By José Sarney Filho, Minister of the Environment of Brazil
For long, researchers have been alerting about the alarming nature of environmental degradation at the global scale. Since Stockholm in 1972, many initiatives have been put forward to address global conservation. One of the highlights in this widespread effort was the establishment of the Global Environmental Facility (GEF) that has become today the largest source of public funds for environmental projects and programs around the world, as well as one of the most effective in providing financing for the global environment.
In Brazil, in particular, the GEF has been supporting the development and implementation of environmental policies for more than two decades through projects that provide knowledge and capacity building required to tackle institutional gaps and environmental challenges in a rapidly developing economy. The GEF has also been instrumental in the implementation of the Rio Conventions, becoming a key financial mechanism to support Brazil’s many commitments with these international agreements.
Among the many Brazilian achievements supported by the GEF in environmental management and conservation was the establishment of the National System of Protected Areas, responsible for the creation of more than 59 million hectares of new protected areas in the Amazon region alone. This successful experience has now crossed borders and is catalyzing biodiversity conservation coupled with avoided GHG emissions from deforestation through South-South cooperation with neighboring Amazonian countries. This is a clear example of how policies can be shaped to harness synergies between many interrelated environmental and sustainable development issues, jointly achieving goals in biodiversity conservation, climate change mitigation and sustainable land management.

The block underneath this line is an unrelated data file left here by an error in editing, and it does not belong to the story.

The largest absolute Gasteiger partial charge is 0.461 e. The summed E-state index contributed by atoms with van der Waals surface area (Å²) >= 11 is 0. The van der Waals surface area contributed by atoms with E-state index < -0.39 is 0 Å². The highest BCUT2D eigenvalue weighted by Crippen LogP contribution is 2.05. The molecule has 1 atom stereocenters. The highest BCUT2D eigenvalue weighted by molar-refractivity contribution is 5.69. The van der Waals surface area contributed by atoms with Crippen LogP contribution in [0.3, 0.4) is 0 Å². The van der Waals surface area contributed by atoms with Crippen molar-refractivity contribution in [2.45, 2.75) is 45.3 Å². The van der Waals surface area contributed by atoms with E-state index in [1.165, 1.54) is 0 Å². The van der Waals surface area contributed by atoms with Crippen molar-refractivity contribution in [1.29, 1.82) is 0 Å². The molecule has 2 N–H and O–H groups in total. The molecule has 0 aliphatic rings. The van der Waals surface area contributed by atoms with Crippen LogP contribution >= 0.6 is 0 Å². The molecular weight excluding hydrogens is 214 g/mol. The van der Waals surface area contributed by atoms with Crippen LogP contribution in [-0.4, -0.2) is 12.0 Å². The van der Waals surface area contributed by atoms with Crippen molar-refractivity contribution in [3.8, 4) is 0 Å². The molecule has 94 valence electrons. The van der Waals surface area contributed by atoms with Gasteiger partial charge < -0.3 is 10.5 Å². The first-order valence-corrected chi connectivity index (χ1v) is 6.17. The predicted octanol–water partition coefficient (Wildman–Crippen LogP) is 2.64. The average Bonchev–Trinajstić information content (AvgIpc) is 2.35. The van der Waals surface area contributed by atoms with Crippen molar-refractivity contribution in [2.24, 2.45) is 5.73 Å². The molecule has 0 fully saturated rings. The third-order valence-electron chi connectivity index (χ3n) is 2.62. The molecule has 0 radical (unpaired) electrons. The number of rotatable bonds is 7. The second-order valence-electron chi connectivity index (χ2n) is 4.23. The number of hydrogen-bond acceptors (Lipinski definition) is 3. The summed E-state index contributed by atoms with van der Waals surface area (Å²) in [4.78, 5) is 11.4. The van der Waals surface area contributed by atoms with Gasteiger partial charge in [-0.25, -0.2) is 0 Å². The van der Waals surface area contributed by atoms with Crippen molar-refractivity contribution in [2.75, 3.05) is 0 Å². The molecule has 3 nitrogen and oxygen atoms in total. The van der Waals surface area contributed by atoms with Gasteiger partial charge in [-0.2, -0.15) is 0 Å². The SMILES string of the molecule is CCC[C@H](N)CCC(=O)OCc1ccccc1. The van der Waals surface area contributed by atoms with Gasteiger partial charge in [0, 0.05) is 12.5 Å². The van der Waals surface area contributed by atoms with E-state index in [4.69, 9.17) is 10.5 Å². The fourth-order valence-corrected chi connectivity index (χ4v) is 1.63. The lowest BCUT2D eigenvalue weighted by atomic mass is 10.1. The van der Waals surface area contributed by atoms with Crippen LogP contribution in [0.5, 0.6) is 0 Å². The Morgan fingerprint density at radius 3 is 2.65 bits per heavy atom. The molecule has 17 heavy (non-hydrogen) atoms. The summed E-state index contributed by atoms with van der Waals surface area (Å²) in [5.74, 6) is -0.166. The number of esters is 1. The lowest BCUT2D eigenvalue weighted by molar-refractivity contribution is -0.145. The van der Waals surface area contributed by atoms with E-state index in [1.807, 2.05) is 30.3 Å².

Through this continuous partnership, the GEF is supporting the implementation of the Brazilian Forest Code, adopted in 2012. The new Code aims, among other objectives, at promoting sustainable use, restoring natural vegetation and enhancing the livelihood and well-being of those who closely depend on healthy and productive agroforestry systems. These objectives would not be fully achieved without the support provided by the GEF.
We have no doubt that the GEF will continue to be a strategic instrument for taking Brazilian environmental policies to new grounds. The Brazilian commitment to the Paris Agreement detailed in its iNDC include restoring 12 million hectares of degraded habitat and reducing its economy-wide emissions by 37% below the 2005 levels by 2030. These are ambitious targets and we are counting on the GEF as our first-hour partner to help support the sustainable development and implementation of forest restoration policies across all Brazilian biomes. Through these measures, we hope to move swiftly to realize the Sustainable Development Goals, the CBD Aichi Targets and the commitments set in the Paris Agreement, recently ratified by the Brazilian government.
The Brazilian government would like to extend its gratitude to the GEF and to the role it has played in our country and around the world during its first 25 years of existence, giving us hope to bequeath a better world for future generations. Brazil will spare no efforts to continue making this partnership as fruitful as it has been for a quarter century.